Hiking to the tomb (grave) of Dian Fossey
Dian Fossey is one of the greatest and most prominent primatologists of the 20th century. She was considered an authority in all issues related to the endangered mountain gorillas from 1967 till her death in 1985. Born in 1932, Dian Fossey spent most of her life studying mountain gorillas extensively in their natural habitat and at her Karisoke Research Camp located between Mount Bisoke and Karisimbi in Rwanda. She made the world know more about mountain gorillas and advocated for their protection against extensive poaching. It’s widely believed that without her efforts, mountain gorillas would have been extinct or their numbers drastically reduced. Because of her work and strong conviction, gorilla poaching has been eliminated or reduced considerably in Uganda, Rwanda and DR Congo. Perhaps her greatest contribution was to discover how to make wild gorillas comfortable around human presence. By gaining the trust of mountain gorillas that had been fearful of humans due to large scale poaching, gorilla habituation for many more gorilla groups became possible. Visitors can now see these gentile and amazing creatures up-close instead of talking about some savage creatures living deep in the jungles of Africa.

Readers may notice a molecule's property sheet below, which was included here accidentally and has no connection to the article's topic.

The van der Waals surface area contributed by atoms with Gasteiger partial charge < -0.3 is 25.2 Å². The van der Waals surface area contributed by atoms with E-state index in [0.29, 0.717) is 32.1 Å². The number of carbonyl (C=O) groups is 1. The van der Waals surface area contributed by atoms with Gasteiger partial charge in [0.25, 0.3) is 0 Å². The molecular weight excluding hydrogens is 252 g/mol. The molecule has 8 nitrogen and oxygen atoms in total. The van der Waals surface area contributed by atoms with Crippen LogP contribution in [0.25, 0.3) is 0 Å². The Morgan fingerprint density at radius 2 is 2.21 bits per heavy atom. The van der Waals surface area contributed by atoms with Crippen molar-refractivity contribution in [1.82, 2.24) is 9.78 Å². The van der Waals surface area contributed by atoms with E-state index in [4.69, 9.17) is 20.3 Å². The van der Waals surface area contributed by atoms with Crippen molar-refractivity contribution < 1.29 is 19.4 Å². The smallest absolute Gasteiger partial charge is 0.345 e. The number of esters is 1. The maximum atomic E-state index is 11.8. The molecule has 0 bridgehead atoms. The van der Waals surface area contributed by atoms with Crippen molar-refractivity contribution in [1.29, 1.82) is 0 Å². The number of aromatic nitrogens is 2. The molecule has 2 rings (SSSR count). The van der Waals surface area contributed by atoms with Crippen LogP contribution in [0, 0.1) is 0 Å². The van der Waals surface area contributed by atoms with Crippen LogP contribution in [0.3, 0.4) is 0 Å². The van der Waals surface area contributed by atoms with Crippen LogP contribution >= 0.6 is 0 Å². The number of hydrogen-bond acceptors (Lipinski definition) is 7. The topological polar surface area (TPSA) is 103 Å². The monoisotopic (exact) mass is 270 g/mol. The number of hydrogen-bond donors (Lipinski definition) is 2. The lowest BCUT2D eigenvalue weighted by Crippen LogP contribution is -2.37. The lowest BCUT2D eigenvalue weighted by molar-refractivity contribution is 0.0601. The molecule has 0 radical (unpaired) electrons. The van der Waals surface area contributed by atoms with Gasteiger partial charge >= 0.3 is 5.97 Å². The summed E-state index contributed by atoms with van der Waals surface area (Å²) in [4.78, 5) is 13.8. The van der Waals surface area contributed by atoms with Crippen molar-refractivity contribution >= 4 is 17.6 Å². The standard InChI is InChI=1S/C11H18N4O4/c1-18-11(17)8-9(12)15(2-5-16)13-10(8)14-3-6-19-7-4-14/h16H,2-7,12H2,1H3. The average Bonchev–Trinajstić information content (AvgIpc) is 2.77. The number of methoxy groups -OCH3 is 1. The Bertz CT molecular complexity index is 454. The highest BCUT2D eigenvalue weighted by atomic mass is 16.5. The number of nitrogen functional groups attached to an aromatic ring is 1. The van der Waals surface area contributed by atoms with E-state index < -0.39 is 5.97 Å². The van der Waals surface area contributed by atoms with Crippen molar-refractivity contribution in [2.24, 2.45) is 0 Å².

Dian Fossey was invited to Africa by the great paleoanthropologist Dr. Richard Leakey to study the life of mountain gorillas in the wild. Dr. Leakey thought that by studying our closest relatives the gorillas, we would understand human origin even better. As Dian Fossey learnt more about the great apes, she channeled her efforts from research to protection and gorilla conservation. She opposed poaching and fought against gorilla tourism recommending that mountain gorillas be left undisturbed in their natural habitat. Some of the methods she used for dealing with poachers might have been considered excessive but she always had the interests of the mountain gorillas at heart.
Unfortunately good works also attracts hatred. Dian Fossey was murdered in a remote house on top of the mountains in1985. She was buried next to some of the gorillas she worked so hard to protect. Circumstances surrounding her murder remain a mystery but it’s believed that her murder was related to her strong conviction and desire to end poaching and protect the gorillas. Despite her sad ending, the legacy and work of Dian Fossey remains and her famous book Gorillas in the Mist was later made a film depicting her personal life and work with the gorillas – A must watch. Even with her death, her work was not in vain. The Dian Fossey Dian Fossey Gorilla Fund international (DFGF) continues to work towards the conservation of the mountain gorillas by running several projects including taking care of gorilla groups within East and Central Africa. The number of mountain gorillas keeps increasing. In fact, it is believed that there could now well be over 1000 mountain gorillas living in the vast forests and mountain slopes of Uganda, Rwanda and DR Congo.
Hiking Dian Fossey’s grave (tomb)